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A tapping at my window pane shook the glass and swiftly woke me. My eyes flashed open, and I looked into my dark room. Nothing spectacular, a bed up against one wall, music tacked to my walls and scattered on the floor with books and notebooks. Music scattered about my piano, its shiny keys calling for me to play them again.
It had to of be him: the soft murmur of a voice, mimicry of real words. Blossoming flowers and a peppermint breeze flowing through my brain. I am not alone. Yet, how can he be here?
A shallow breathing in my ear, and he was behind me, beside me. Will we play tonight?
I rose from the bed, not of my own volition. I felt him behind me, but I did not turn to look. I feared that he wouldn’t be there when I did, and I knew I wouldn’t be able to handle it if I did not see him. So fear kept me from finding out if he was real or not. Fear kept me from finding my dark angel. I knew what happened in the Phantom of the Opera: the genius artist with the scarred face. And Eros lying with Psyche each night, her curiosity driving him away… I knew these old fables, and I feared the truth in them.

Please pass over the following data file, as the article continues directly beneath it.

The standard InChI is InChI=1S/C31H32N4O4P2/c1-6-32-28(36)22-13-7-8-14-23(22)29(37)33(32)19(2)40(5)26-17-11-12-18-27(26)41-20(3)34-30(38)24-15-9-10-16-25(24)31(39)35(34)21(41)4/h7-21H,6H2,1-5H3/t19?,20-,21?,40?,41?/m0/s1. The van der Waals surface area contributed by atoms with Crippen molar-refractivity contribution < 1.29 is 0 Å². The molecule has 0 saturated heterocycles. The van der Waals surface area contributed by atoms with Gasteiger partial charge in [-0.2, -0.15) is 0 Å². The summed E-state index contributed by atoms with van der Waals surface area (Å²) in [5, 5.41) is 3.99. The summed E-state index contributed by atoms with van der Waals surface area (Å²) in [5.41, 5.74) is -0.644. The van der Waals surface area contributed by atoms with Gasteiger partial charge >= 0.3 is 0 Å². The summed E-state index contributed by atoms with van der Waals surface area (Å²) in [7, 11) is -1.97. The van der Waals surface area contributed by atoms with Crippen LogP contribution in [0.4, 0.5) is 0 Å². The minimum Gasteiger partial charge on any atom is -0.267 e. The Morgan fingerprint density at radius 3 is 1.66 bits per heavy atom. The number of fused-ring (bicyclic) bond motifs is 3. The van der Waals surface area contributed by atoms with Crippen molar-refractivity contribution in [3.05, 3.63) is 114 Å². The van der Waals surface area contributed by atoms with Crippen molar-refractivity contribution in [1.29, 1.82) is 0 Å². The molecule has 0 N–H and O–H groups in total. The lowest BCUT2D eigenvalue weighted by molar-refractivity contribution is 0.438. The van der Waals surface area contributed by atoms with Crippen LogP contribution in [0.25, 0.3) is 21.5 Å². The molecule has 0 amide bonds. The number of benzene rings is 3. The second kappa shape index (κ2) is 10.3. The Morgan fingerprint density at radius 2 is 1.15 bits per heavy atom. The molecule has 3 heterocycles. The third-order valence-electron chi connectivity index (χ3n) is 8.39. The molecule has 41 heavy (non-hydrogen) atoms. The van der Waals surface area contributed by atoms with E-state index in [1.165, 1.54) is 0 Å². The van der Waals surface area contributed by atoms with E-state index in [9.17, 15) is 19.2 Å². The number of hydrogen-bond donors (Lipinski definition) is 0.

His hands on my shoulders now, leading me to the grand piano. I am weak to resist him. And why should I resist? He was letting me make music worthy of the gods.
I sat down, letting my fingers brush the keys. I heard a tapping from behind me, but did not move to look. I saw from his shadow, the violin he tapped lightly before bringing it up to play.
And we began. He played like a devil, and I accented him with the piano, and as we played- whatever we played- music was writing itself across the room. Papers flittered around and danced as if something had animated it.
Drums came, giving the music edge and erotica. I hated it and loved it all at once.
Instruments of every kind entered and faded from the sound. For hours we must have played, until the dawn began to break over the horizon, and he drew the final note across the strings of his violin.
Exhausted, I slumped forward, my mind swimming. I felt his arms on my sides, gently lifting me so that I could stand and walk to the bed. If this had been the first time, I would have been convinced I was dreaming.
But it was not the first time.
My real dreams were nearly as disturbing as that of my nighttime activities. He, playing his violin behind me, a ballad of remorse and sorrow, cold air tickling my hair on my bare shoulders. I am in a great room, sitting on a throne above it all, in a shimmering dress of pure white, with row upon row of people bowing before me. When they don’t get up, I realize they are not bowing. They are dead.
I awoke in what seemed like moments to the sound of Puccini. I had once liked Puccini, but not his music was drowned out by short lines of piano music, and the echo of his violin. I never escape his violin, even in daylight.